- The Washington Times - Tuesday, March 21, 2006


A big drop in energy costs helped push prices at the wholesale level down last month by the largest amount in nearly three years. But with the cost of gasoline rising again, the reprieve could be short-lived.

The Labor Department reported yesterday that wholesale prices fell 1.4 percent in February as food and energy recorded big declines.

But analysts cautioned against reading too much into the February decrease, saying it was heavily influenced by a warmer-than-normal winter, which cut demand for home heating fuel and helped energy producers rebuild inventories that had been depleted after last fall’s hurricanes.

The government reported Monday that the average retail price of gasoline soared by 13.8 cents last week to $2.50 a gallon for regular grade. Unleaded gasoline futures are up by 42 cents a gallon since mid-February.

The rise in futures contracts soon will be pinching motorists at the pump, and what happens to crude oil prices remains the big wild card regarding what will happen with inflation this year. While crude oil prices have dipped below $60 a barrel this week, it is uncertain how long they will stay at that level.

“Your guess on where oil prices are going to go is as good as mine,” said David Wyss of Standard & Poor’s. “It just depends on the Middle East, and who knows what is going to happen there.”

The drop in the overall Producer Price Index was much larger than Wall Street had been expecting. It followed a report last week that the closely watched Consumer Price Index edged up a tiny 0.1 percent last month after a 0.7 percent jump in January.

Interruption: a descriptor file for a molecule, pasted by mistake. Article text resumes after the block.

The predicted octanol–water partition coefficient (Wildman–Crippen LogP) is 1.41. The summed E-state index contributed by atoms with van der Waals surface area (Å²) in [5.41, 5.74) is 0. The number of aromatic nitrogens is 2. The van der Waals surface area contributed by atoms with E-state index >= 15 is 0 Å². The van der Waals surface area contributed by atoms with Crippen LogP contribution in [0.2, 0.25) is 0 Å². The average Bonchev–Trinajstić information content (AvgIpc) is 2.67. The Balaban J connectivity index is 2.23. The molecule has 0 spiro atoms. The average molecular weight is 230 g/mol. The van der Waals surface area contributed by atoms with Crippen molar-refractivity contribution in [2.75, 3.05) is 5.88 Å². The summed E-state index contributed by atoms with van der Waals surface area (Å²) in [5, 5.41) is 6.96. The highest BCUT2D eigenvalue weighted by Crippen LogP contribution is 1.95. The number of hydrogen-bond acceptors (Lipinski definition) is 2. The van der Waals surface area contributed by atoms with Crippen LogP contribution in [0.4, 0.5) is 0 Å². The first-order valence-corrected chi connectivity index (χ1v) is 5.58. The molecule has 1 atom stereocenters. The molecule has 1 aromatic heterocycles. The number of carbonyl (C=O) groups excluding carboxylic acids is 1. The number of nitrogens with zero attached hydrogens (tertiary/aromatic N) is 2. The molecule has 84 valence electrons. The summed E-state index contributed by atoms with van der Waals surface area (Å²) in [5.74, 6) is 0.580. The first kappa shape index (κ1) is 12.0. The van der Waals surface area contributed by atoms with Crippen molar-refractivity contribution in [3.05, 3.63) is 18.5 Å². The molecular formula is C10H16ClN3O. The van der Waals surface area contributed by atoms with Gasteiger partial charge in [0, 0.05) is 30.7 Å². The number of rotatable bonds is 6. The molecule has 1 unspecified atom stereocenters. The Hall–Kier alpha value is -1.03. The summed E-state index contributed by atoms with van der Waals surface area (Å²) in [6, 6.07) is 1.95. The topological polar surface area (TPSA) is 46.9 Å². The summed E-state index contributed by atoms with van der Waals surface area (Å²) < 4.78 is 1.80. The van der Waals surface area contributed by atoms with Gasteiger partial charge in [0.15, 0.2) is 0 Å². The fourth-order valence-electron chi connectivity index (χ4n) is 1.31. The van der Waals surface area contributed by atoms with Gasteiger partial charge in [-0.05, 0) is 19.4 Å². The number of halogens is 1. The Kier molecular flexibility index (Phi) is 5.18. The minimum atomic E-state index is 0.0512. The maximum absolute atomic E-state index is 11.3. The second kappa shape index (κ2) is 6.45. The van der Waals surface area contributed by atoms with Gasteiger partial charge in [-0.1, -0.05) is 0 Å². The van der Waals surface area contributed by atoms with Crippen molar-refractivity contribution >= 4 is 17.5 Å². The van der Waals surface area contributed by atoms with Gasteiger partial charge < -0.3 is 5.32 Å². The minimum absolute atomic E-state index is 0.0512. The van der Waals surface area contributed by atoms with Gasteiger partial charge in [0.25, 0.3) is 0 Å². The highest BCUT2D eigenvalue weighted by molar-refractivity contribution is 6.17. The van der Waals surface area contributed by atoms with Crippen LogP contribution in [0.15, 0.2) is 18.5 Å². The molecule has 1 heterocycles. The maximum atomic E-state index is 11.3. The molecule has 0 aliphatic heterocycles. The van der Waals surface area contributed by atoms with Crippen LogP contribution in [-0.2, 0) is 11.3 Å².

Aside from energy and food, core prices at the wholesale level rose by 0.3 percent last month, a slightly bigger increase than the 0.1 percent economists had been expecting.

Mark Zandi of Moody’s Economy.com, said he believed core inflation at the consumer level, which last year was 2.2 percent, would be 2.5 percent this year.

Increasing labor costs, reflecting a stronger job market, and an expected weaker dollar, which will drive up import prices, will contribute to pushing core inflation higher, he said.

The Federal Reserve, which would prefer to keep core consumer prices rising at around 2 percent, will be closely watching the increase in inflation pressures, Mr. Zandi and other economists predicted.

The central bank will hold its first interest-rate-setting meeting with Ben S. Bernanke as Federal Reserve Chairman Monday and yesterday. Analysts think they will vote for the 15th straight quarter-point increase in the federal funds rate, which is the interest banks charge each other, since policy-makers began tightening credit nearly two years ago.

Many economists think as long as inflation does not worsen significantly, the Fed is likely to increase rates one more time at the May 10 meeting, pushing the funds rate to 5 percent, and then move to the sidelines for the rest of the year.

“There is a certain appeal to going to a nice round number like 5 percent,” said Bill Cheney, chief economist for John Hancock Financial Services in Boston. “But if we get some bad inflation numbers, then they won’t stop at 5 percent.”

The retreat in wholesale prices last month was the largest one-month decline since a similar 1.4 percent plunge in April 2003.

Gasoline prices were down 11 percent, the biggest drop in nearly three years, while natural-gas prices fell by 4.1 percent and liquefied petroleum gas, used for heating homes, dropped by 14.3 percent. Those declines reflected the fact that demand was reduced because of the unusually warm January, analysts said.

Food prices were down 2.7 percent last month, the biggest drop in nearly four years, led by a 27.1 percent decline in vegetable prices.

There was a 0.5 percent rise for light trucks, the category that includes sport utility vehicles. Prices were also up for pharmacy products, newspapers and other periodicals, and construction machinery.

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